How Many Animals Can I Have?
One of the things that I’ve been periodically seeing, is that figuring out how many animals your homestead can support can be so hard. So, since I am not the expert in this area, I asked George McLaughlin about it. He wanted to share this with you all. This is part two of our two blog posts on the topic. If you haven’t read part one, you can find that here: https://www.homesteadingedu.com/how-many-animals-can-i-should-i-have-per-acre/
“How many animals per acre, part 2
What comes up if you google how many animals per acre ? It calculates how many tons of forage your place produces and then how many animals you can put on it. Well, I have yet to meet anyone who can tell me how many tons of forage their place produces. That said, this article claims that, given that production of forage, 20 acres could support 11 head of cattle during the summer. If you had 10 acres, you wouldn’t want more than 3 cows who have calves because then you would have 6 head of cattle on 10 acres during the summer.
Over the years, we have watched many people come and go in homesteading. One of the typical mistakes people make is to put too many animals on their land. Then, their land ends up looking like a dust bowl, animals get sick, the new homesteaders get overwhelmed financially, physically and emotionally, and then they quit. We have yet to see anyone who starts small and builds things gradually just up and quit or have some huge financial disaster. People who have raised livestock their whole lives and really know their animals, can buy what they can afford and roll. However, new homesteaders typically are unfamiliar with the country life. Buying a few of whatever they are interested in and learning the ins and outs of that animal before adding more and different ones is what is wise for someone new. That way, the effects of mistakes remain small, financially and otherwise. Typically, one looks to have the most animals during the summer months when there is the most forage. The animals go in the freezer or to market in the fall. During the winter months, one should have fewer livestock until spring when babies come. So goes the cycle.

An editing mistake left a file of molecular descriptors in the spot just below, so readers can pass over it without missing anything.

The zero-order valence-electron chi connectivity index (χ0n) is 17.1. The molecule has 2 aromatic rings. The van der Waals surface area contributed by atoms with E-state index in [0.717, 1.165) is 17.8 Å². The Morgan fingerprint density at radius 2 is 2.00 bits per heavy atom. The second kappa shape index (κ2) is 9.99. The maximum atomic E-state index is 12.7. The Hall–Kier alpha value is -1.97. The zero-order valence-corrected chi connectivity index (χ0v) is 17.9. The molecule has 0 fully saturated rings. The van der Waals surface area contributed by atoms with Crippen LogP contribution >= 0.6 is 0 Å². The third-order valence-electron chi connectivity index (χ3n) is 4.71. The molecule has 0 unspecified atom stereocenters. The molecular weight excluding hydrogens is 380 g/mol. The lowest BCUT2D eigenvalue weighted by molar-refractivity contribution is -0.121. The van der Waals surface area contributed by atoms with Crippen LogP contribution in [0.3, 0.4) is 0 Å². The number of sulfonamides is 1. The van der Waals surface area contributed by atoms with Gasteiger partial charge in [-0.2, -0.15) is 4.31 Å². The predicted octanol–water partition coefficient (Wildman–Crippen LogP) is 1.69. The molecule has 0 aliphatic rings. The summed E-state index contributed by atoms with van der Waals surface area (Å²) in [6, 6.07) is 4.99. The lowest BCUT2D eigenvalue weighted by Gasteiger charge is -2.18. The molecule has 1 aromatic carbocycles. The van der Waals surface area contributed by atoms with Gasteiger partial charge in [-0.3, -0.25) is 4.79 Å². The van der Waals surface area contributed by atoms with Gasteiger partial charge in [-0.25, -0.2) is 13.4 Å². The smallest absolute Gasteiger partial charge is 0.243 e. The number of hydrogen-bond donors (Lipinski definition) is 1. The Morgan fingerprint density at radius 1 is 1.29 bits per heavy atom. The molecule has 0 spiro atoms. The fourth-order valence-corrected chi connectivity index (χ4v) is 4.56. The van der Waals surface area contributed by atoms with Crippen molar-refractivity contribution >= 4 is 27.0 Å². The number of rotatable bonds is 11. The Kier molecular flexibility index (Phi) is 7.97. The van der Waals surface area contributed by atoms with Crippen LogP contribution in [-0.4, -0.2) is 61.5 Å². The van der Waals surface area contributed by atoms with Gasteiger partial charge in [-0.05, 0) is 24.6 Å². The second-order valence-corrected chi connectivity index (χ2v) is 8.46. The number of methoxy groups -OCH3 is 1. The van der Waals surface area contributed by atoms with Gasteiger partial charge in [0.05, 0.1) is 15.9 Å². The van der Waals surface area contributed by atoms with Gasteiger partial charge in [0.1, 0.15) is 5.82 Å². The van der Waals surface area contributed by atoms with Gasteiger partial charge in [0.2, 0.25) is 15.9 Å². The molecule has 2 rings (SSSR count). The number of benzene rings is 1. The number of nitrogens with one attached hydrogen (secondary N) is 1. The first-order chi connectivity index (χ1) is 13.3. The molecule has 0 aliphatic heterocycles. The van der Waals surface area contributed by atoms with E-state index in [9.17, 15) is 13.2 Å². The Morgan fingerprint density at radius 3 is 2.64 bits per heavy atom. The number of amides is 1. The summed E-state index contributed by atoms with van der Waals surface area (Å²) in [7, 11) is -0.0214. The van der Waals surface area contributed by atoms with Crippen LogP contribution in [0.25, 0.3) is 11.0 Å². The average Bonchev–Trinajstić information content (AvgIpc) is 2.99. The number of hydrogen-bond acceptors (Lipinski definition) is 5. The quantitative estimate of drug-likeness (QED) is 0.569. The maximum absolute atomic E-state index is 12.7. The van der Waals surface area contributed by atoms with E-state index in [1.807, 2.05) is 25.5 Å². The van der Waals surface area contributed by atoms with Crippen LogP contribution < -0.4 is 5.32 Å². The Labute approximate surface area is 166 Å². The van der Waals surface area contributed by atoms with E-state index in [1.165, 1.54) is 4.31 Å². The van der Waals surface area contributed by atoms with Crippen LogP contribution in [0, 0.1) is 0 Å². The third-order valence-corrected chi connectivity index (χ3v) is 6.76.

So, how much is too much? What are the signs that your pasture is over grazed? Everything is eaten down to the nub. What you thought was forage turns out to be inedible, noxious weeds, your animals are getting ribby or aren’t growing very fast.
How long does it take for a pasture to recover from being over grazed? That probably depends on how long it was overgrazed. It might take a year, or it might take a couple of years along with some seeding and fertilizing.
The key is to be conservative, especially while you’re getting to know your land and animals.”
Hopefully, between our two blog posts, you were able to get an idea of how to know how many animals you can run on your land. If you have any questions, feel free to leave us a comment either here or on Facebook at our Homesteadingedu Facebook page.
Until next time,
Homestead In Health Ya’ll!